The Free Arabian Legion provided an opportunity for German blacks who wanted to fight for the Reich. The unit’s founder was Haj Amin Al Husseini, an anti-Semite Muslim.
The Legion included Arab volunteers from the Middle East and North Africa, war prisoners who opted to fight instead of go to prison … and blacks. In the end, the Legion saw very little combat action—and most of that during the Allies’ Operation Torch in French North Africa.
Nazi racial ideology in practice could be very inconsistent:
- 57% of Soviet prisoners and millions of Soviet civilians die as a result of intentional Nazi policy. But a Russian volunteer battallion is raised to fight for Nazi Germany
- Several groups of Africans fighting for France are murdered upon capture by German troops. But some African volunteers are enlisted in the German armed forces
- Ethnic Germans in Poland are deemed superior to Poles. But these ethnic Germans, when found guilty of rape, are punished and declared as not being like “true” German men
- Non-white colonial POWs who fought for France are treated badly and suffer worse mortality rates than white French POWs. But yet the Germans collaborate with certain groups of non-whites.
A little Russian girl touches her dead mother just after the liberation of the Ozarichi concentration camp in Belarus; ca. March 1944
Information on the liberation of the Ozarichi death camps.
Hitler asking a frostbitten and snow ravaged soldier not to salute him, but to instead rest and recover; ca. 1941- 42
Most likely taken sometime between November 1941 and March 1942. During the Winter Crisis, the majority of the Wehrmacht were still equipped with their worn out summer uniforms and summer boots (often stuffed with newspapers to try to make them warmer). This was a direct failure of the German High Command to properly equip their soldiers for winter combat in the inhospitable Russian terrain.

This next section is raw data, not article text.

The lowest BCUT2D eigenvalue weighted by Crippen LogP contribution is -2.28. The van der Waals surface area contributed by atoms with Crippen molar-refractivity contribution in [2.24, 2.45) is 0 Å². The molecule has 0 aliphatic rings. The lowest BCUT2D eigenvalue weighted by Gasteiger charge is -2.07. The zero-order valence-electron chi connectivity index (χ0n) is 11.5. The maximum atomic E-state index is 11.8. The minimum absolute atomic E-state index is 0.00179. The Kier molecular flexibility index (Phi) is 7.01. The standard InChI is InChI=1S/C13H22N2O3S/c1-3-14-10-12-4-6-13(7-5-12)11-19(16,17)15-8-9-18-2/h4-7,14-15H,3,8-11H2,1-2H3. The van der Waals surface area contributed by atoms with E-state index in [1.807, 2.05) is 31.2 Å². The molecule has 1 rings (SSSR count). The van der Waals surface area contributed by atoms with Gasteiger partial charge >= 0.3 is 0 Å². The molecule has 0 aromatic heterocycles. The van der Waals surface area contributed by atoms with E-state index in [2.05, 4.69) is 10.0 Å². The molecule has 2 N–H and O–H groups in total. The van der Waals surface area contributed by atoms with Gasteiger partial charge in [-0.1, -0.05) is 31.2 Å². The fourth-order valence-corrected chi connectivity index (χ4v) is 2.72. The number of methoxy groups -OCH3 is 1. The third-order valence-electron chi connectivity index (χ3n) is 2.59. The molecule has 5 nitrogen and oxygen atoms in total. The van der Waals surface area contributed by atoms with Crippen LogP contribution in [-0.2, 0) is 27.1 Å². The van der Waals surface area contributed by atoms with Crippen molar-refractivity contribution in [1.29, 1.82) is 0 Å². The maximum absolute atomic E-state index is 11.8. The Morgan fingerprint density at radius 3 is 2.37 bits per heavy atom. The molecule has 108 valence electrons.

Additionally, across large portions of the front, the Germans were not able to successfully enter prepared defensive positions until late in the winter. As a result, the soldiers were literally lying in the snow in their summer uniforms while the temperature was regularly -40 degrees. For a German General’s view on this see Gotthard Heinrici’s recently published letters and diaries.
I don’t think this is a PR photo. At this point in time the German senior leadership was still trying to present events in the East in the most favorable light possible. Obviously, a photograph of this man’s injuries would shock anyone who saw it in a newspaper.
Also, this man’s injuries are directly attributable to Hitler himself. During the early autumn of 1941, he refused to ship adequate cold weather clothing to the front line as he perpetually believed that the Soviets would collapse in only a few weeks. Needless to say, this did not come to pass.